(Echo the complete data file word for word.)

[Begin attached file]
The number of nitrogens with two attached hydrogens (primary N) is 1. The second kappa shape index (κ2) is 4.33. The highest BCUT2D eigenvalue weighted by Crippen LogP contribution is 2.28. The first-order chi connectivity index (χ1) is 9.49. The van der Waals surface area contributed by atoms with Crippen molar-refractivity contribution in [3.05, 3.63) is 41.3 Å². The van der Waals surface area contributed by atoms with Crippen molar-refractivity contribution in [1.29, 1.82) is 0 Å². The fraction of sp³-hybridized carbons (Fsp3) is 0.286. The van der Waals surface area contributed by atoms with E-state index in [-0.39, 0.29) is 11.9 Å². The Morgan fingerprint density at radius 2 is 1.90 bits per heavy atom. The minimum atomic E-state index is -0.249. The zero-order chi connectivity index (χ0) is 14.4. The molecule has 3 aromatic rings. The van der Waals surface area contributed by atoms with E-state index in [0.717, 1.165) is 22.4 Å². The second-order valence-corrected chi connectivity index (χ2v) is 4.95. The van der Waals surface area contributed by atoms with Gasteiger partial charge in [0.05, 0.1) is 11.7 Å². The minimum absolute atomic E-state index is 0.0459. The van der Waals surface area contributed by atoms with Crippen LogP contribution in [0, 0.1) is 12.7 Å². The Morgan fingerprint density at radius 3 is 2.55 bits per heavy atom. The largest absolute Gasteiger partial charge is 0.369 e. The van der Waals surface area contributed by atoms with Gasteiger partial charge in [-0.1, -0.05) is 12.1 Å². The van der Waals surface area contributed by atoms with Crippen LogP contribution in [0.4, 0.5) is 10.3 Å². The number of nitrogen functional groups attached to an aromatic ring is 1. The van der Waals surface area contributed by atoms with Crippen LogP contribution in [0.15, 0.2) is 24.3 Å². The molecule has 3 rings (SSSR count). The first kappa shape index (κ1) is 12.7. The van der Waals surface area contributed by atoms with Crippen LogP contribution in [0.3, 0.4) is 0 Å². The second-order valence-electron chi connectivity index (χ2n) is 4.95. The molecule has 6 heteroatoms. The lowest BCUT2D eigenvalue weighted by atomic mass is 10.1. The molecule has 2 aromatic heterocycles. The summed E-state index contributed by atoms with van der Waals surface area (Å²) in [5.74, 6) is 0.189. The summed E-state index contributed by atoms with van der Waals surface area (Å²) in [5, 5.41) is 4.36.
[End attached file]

The number of nitrogens with two attached hydrogens (primary N) is 1. The second kappa shape index (κ2) is 4.33. The highest BCUT2D eigenvalue weighted by Crippen LogP contribution is 2.28. The first-order chi connectivity index (χ1) is 9.49. The van der Waals surface area contributed by atoms with Crippen molar-refractivity contribution in [3.05, 3.63) is 41.3 Å². The van der Waals surface area contributed by atoms with Crippen molar-refractivity contribution in [1.29, 1.82) is 0 Å². The fraction of sp³-hybridized carbons (Fsp3) is 0.286. The van der Waals surface area contributed by atoms with E-state index in [-0.39, 0.29) is 11.9 Å². The Morgan fingerprint density at radius 2 is 1.90 bits per heavy atom. The minimum atomic E-state index is -0.249. The zero-order chi connectivity index (χ0) is 14.4. The molecule has 3 aromatic rings. The van der Waals surface area contributed by atoms with E-state index in [0.717, 1.165) is 22.4 Å². The second-order valence-corrected chi connectivity index (χ2v) is 4.95. The van der Waals surface area contributed by atoms with Gasteiger partial charge in [0.05, 0.1) is 11.7 Å². The minimum absolute atomic E-state index is 0.0459. The van der Waals surface area contributed by atoms with Crippen LogP contribution in [0, 0.1) is 12.7 Å². The Morgan fingerprint density at radius 3 is 2.55 bits per heavy atom. The largest absolute Gasteiger partial charge is 0.369 e. The van der Waals surface area contributed by atoms with Gasteiger partial charge in [-0.1, -0.05) is 12.1 Å². The van der Waals surface area contributed by atoms with Crippen LogP contribution in [0.4, 0.5) is 10.3 Å². The number of nitrogen functional groups attached to an aromatic ring is 1. The van der Waals surface area contributed by atoms with Crippen LogP contribution in [0.15, 0.2) is 24.3 Å². The molecule has 3 rings (SSSR count). The first kappa shape index (κ1) is 12.7. The van der Waals surface area contributed by atoms with Crippen LogP contribution in [0.3, 0.4) is 0 Å². The second-order valence-electron chi connectivity index (χ2n) is 4.95. The molecule has 6 heteroatoms. The lowest BCUT2D eigenvalue weighted by atomic mass is 10.1. The molecule has 2 aromatic heterocycles. The summed E-state index contributed by atoms with van der Waals surface area (Å²) in [5.74, 6) is 0.189. The summed E-state index contributed by atoms with van der Waals surface area (Å²) in [5, 5.41) is 4.36.